Lukeby Mike Raiter
The scene is 40 days after the birth of Jesus. In order to fulfil the Old Testament law’s requirements for purification (Leviticus 12:1–4), Joseph and Mary take their baby to the temple in nearby Jerusalem. Here they meet two godly people, Simeon and Anna. Notice how Luke emphasises their experience in the temple and their anticipation of the coming Messiah, who will deliver Israel.
There are two great periods in the history of salvation. The first was the age of the law and the Prophets, where the focus was on Israel. If you wanted to meet God, you had to go to the temple. You had to obey the law. It was the age of promise, when Israel looked forward to its salvation.
With Jesus, a new age has dawned and everything has changed. The old age has served its purpose of preparing for the coming of the Messiah. Now, we no longer go to a temple, or any other building, in order to meet God. We meet God by going to Jesus.
Can you see how Simeon and Anna are two symbols of the former age? They have served God in the temple. They have devoutly kept the law of Moses. They have waited patiently for the Messiah to bring salvation. When Simeon prays to be dismissed in peace (v. 29), he is talking about both himself and the age to which he belongs. Now that salvation has come (v. 30), their work is finished. For centuries, Israel has been waiting, and now, at the appointed time, the Messiah has arrived. Simeon rejoices that Jesus is the light of the world and the glory of Israel (v. 32).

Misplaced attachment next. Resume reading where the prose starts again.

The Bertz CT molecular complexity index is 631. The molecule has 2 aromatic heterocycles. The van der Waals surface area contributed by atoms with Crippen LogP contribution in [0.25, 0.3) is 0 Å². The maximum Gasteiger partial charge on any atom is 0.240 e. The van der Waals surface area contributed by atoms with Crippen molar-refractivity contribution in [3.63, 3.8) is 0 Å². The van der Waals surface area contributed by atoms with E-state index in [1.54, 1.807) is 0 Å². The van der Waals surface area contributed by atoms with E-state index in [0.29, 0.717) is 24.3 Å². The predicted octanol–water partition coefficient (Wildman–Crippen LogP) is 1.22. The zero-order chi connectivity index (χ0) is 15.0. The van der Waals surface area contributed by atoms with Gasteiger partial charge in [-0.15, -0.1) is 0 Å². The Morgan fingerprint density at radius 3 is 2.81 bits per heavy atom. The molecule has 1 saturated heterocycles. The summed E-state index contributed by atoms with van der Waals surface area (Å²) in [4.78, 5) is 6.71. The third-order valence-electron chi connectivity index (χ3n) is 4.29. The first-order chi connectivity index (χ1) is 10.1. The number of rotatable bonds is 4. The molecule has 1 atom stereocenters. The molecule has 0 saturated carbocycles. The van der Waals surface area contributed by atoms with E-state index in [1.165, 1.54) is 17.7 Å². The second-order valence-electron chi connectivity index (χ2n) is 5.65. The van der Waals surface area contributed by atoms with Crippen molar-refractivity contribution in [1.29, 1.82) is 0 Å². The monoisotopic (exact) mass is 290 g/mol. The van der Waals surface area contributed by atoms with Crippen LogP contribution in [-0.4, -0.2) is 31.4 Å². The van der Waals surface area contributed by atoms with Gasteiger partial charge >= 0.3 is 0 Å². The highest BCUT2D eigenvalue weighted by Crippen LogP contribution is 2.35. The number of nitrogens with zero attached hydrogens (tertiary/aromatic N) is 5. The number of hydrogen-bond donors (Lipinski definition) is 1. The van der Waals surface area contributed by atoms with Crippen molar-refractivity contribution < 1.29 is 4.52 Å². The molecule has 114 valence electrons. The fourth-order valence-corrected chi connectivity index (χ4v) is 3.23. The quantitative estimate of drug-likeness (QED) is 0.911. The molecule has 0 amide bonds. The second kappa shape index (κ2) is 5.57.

The world we live in has always been marked by darkness and shame, both morally and physically. However, Luke is reminding us that a new day has dawned. God has always been guiding the events of history to fulfil His wonderful salvation plan for all people. Just as surely as God brought the old age to its conclusion, we can be certain He will bring this “present evil age” (Galatians 1:4) to a close and reveal in glory the Lord Jesus to everyone. Then His people will enjoy the ultimate goal of all God’s plans: the wonderful age to come.
How do you think it was possible for Simeon to recognise that this child was Israel’s salvation?
As with the shepherds (v. 17), Anna also begins to tell people about Jesus (v. 38). What lesson do you think Luke wants us to draw from these early chapters of his gospel?